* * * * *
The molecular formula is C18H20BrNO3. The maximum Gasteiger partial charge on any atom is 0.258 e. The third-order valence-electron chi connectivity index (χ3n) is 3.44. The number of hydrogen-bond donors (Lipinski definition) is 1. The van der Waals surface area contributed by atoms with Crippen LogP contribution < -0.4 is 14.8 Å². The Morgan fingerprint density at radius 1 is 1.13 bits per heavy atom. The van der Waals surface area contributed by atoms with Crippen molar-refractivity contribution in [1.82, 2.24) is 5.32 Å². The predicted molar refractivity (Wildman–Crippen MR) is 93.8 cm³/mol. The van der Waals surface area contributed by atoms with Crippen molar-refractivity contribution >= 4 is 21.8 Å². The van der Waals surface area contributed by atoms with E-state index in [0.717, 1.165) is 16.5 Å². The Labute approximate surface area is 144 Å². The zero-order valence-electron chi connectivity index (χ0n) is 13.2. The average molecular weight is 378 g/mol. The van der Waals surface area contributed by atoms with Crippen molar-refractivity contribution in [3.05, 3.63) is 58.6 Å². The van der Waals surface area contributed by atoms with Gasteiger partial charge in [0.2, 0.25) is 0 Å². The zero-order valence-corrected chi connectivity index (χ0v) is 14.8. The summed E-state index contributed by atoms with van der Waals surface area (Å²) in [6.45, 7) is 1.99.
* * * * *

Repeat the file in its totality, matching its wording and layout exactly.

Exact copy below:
The molecular formula is C18H20BrNO3. The maximum Gasteiger partial charge on any atom is 0.258 e. The third-order valence-electron chi connectivity index (χ3n) is 3.44. The number of hydrogen-bond donors (Lipinski definition) is 1. The van der Waals surface area contributed by atoms with Crippen LogP contribution < -0.4 is 14.8 Å². The Morgan fingerprint density at radius 1 is 1.13 bits per heavy atom. The van der Waals surface area contributed by atoms with Crippen molar-refractivity contribution in [1.82, 2.24) is 5.32 Å². The predicted molar refractivity (Wildman–Crippen MR) is 93.8 cm³/mol. The van der Waals surface area contributed by atoms with Crippen molar-refractivity contribution >= 4 is 21.8 Å². The van der Waals surface area contributed by atoms with E-state index in [0.717, 1.165) is 16.5 Å². The Labute approximate surface area is 144 Å². The zero-order valence-electron chi connectivity index (χ0n) is 13.2. The average molecular weight is 378 g/mol. The van der Waals surface area contributed by atoms with Crippen molar-refractivity contribution in [3.05, 3.63) is 58.6 Å². The van der Waals surface area contributed by atoms with Gasteiger partial charge in [0.2, 0.25) is 0 Å². The zero-order valence-corrected chi connectivity index (χ0v) is 14.8. The summed E-state index contributed by atoms with van der Waals surface area (Å²) in [6.45, 7) is 1.99.